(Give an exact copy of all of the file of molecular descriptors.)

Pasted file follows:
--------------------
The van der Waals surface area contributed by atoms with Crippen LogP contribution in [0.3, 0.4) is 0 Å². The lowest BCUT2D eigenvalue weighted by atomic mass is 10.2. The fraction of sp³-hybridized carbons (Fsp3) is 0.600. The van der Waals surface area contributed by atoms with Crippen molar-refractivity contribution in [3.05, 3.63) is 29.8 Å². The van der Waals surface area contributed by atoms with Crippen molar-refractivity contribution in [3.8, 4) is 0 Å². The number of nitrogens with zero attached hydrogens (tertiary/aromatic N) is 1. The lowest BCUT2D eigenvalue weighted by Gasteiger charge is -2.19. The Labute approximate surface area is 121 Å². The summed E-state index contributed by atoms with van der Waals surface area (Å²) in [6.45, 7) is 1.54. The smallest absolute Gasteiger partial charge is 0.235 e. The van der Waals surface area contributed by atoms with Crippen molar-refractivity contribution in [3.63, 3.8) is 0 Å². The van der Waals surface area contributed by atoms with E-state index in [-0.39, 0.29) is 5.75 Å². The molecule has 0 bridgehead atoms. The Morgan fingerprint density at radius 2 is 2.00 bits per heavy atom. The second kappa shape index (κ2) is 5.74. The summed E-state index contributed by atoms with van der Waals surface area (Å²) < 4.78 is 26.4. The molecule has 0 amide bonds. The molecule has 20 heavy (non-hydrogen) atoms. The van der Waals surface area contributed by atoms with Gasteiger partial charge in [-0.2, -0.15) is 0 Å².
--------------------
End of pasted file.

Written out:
The van der Waals surface area contributed by atoms with Crippen LogP contribution in [0.3, 0.4) is 0 Å². The lowest BCUT2D eigenvalue weighted by atomic mass is 10.2. The fraction of sp³-hybridized carbons (Fsp3) is 0.600. The van der Waals surface area contributed by atoms with Crippen molar-refractivity contribution in [3.05, 3.63) is 29.8 Å². The van der Waals surface area contributed by atoms with Crippen molar-refractivity contribution in [3.8, 4) is 0 Å². The number of nitrogens with zero attached hydrogens (tertiary/aromatic N) is 1. The lowest BCUT2D eigenvalue weighted by Gasteiger charge is -2.19. The Labute approximate surface area is 121 Å². The summed E-state index contributed by atoms with van der Waals surface area (Å²) in [6.45, 7) is 1.54. The smallest absolute Gasteiger partial charge is 0.235 e. The van der Waals surface area contributed by atoms with Crippen molar-refractivity contribution in [3.63, 3.8) is 0 Å². The van der Waals surface area contributed by atoms with E-state index in [-0.39, 0.29) is 5.75 Å². The molecule has 0 bridgehead atoms. The Morgan fingerprint density at radius 2 is 2.00 bits per heavy atom. The second kappa shape index (κ2) is 5.74. The summed E-state index contributed by atoms with van der Waals surface area (Å²) < 4.78 is 26.4. The molecule has 0 amide bonds. The molecule has 20 heavy (non-hydrogen) atoms. The van der Waals surface area contributed by atoms with Gasteiger partial charge in [-0.2, -0.15) is 0 Å².